By: Ian Thomsen
The four athletes weren’t going to wait any longer to be granted equality. They decided to seize it.
Alex Morgan (soccer), Sue Bird (basketball), Simone Manuel (swimming), and Chloe Kim (snowboarding)—each an international star in her sport—announced last week that they have created TOGETHXR, a media and commerce company built to promote women in sports and the media.
The idea is long overdue, says Lisa Markland, a former track-and-field star at Northeastern who has assisted the Center for the Study of Sport in Society for more than 15 years as a social justice facilitator.
“It’s sad that they had to say we can’t wait any longer, we have to be the ones to take this baton and run with it,” says Markland, the Pete Fox Director of Student Athlete Development at Team IMPACT, a charity that pairs children facing serious and chronic illnesses with college athletic teams. “But that is pretty much how it’s gone across our society with any movement. Change doesn’t start to happen until the group that is disenfranchised says, ‘Enough is enough, I’m going to be an advocate for myself, I can no longer wait for anyone to advocate for me.’”
The new athletes’ group views itself in a groundbreaking historical context.
“With a focus on rich storytelling rooted in lifestyle and youth culture, TOGETHXR is an unapologetic platform where representation and equality is the norm,” reads its website. “We shatter the often narrow depictions of women in the media with content featuring a diverse and inclusive community of game-changers, culture-shapers, thought leaders, and barrier breakers.”
By telling their own stories on their own terms, the athletes will provide positive influences for generations of women around the world, says Aerin Frankel, the All-American goaltender of Northeastern’s ice hockey team.
“It’s awesome that they’re taking matters into their own hands because clearly there are disparities that need to change,” says Frankel, who is preparing to lead the No. 1 Huskies into the eight-team NCAA Tournament next week in Erie, Pa. “Little girls will see these role models and will want to be like them.”
The more TOGETHXR succeeds commercially, the greater its impact will be culturally, says Pharlone Toussaint, a former associate of the Center for the Study of Sport in Society.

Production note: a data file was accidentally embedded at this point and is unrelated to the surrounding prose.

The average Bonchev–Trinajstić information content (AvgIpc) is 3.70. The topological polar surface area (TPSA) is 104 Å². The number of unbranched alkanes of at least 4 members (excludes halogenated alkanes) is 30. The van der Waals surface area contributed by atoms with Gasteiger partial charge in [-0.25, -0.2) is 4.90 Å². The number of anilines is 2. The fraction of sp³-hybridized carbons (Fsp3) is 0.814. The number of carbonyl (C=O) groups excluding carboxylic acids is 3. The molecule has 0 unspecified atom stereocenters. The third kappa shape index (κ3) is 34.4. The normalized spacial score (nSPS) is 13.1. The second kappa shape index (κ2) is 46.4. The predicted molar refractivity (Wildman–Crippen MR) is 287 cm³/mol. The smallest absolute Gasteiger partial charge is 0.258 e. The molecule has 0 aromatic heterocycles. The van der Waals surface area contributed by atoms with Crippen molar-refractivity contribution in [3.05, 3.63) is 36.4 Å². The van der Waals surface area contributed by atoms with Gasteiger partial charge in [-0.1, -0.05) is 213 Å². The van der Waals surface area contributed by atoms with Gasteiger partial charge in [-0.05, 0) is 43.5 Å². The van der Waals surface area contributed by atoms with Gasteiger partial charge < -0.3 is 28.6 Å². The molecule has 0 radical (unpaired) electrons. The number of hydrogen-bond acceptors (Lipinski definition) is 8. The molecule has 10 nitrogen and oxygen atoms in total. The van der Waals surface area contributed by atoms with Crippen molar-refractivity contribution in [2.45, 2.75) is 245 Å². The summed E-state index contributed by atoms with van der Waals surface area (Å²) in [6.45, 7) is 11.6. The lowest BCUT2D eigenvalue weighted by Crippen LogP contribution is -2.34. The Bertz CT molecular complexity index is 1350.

“What I see are opportunities for new dreams to be dreamed,” says Toussaint, the Atlanta program officer for Laureus USA, a nonprofit organization that supports programs that use sport for social change. “I think about new books to be written, new classes to be taught. There are so many opportunities for young women to see themselves in places that they wouldn’t have been comfortable in before. They should know that this space was made for you—and you absolutely belong here.”
Generations of women athletes have been striving not only to succeed in competition, but also to create opportunities for women in all spheres of society. Such was the context for the women soccer players of the U.S. national team as they were winning world championships and yet being paid less than U.S. men who were failing to contend internationally. A settlement with the U.S. Soccer Federation last year did not address the inequity, which is why U.S. Representatives Doris Matsui of California and Rosa DeLauro of Connecticut introduced a bill Monday that demands equal pay for the women’s national team.
“In many cross-sections of life, women are still not seen as being as valid as their male counterparts,” Markland says. “Why is this still happening in our society? Why do we feel like we shouldn’t put money towards advancing the women? We know that really all it takes is money and sponsorship and media time on TV, and women’s sports would be pushed forward.”
During the Black Lives Matter protests of last summer, WNBA players set a standard for all sports leagues by wearing shirts with social justice messaging, kneeling during the national anthem, and taking other actions. Players forced Kelly Loeffler, a former U.S. senator from Georgia, to give up her ownership stake in a WNBA team, the Atlanta Dream, after Loeffler attacked the Black Lives Matter movement.
“Here we are in a moment of reckoning,” says Dan Lebowitz, executive director of the Center for the Study of Sport in Society. “It’s fueled in great part not only by the resounding voice of change—the Black Lives Matter movement and all of the things that are happening around us—but also by the resonating voice of women athletes.”
Toussaint says TOGETHXR is sure to thrive, based on forces of activism that have been building within women’s sports for decades.
“It’s one of those moments where it’s like, what a time to be alive,” Toussaint says. “The landscape is unbelievable: There’s so much rich content that is not being shared or covered, because we’re trying to compete in an arena that was never set up for us to succeed anyway. So it’s just phenomenal to hear that this is happening, and trailblazing for them to be doing it.”